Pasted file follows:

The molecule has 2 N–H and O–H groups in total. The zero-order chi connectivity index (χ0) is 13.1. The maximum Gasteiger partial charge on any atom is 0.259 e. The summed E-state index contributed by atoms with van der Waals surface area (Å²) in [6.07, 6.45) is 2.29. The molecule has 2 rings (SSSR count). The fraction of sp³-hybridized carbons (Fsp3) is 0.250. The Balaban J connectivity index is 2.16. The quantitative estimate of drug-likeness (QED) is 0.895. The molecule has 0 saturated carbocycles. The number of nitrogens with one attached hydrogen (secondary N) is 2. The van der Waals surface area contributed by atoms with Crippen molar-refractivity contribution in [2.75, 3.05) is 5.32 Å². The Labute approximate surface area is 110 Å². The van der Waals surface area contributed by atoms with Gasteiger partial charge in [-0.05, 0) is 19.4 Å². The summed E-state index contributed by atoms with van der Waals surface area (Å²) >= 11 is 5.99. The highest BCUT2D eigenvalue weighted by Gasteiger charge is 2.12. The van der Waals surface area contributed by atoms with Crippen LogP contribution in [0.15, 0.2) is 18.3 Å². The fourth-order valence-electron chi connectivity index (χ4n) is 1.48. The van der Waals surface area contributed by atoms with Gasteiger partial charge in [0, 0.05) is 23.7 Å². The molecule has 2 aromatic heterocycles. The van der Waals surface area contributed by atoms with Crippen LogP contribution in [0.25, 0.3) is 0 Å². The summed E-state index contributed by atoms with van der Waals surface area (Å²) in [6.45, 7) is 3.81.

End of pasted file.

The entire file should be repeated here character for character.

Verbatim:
The molecule has 2 N–H and O–H groups in total. The zero-order chi connectivity index (χ0) is 13.1. The maximum Gasteiger partial charge on any atom is 0.259 e. The summed E-state index contributed by atoms with van der Waals surface area (Å²) in [6.07, 6.45) is 2.29. The molecule has 2 rings (SSSR count). The fraction of sp³-hybridized carbons (Fsp3) is 0.250. The Balaban J connectivity index is 2.16. The quantitative estimate of drug-likeness (QED) is 0.895. The molecule has 0 saturated carbocycles. The number of nitrogens with one attached hydrogen (secondary N) is 2. The van der Waals surface area contributed by atoms with Crippen molar-refractivity contribution in [2.75, 3.05) is 5.32 Å². The Labute approximate surface area is 110 Å². The van der Waals surface area contributed by atoms with Gasteiger partial charge in [-0.05, 0) is 19.4 Å². The summed E-state index contributed by atoms with van der Waals surface area (Å²) >= 11 is 5.99. The highest BCUT2D eigenvalue weighted by Gasteiger charge is 2.12. The van der Waals surface area contributed by atoms with Crippen LogP contribution in [0.15, 0.2) is 18.3 Å². The fourth-order valence-electron chi connectivity index (χ4n) is 1.48. The van der Waals surface area contributed by atoms with Gasteiger partial charge in [0, 0.05) is 23.7 Å². The molecule has 2 aromatic heterocycles. The van der Waals surface area contributed by atoms with Crippen LogP contribution in [0.25, 0.3) is 0 Å². The summed E-state index contributed by atoms with van der Waals surface area (Å²) in [6.45, 7) is 3.81.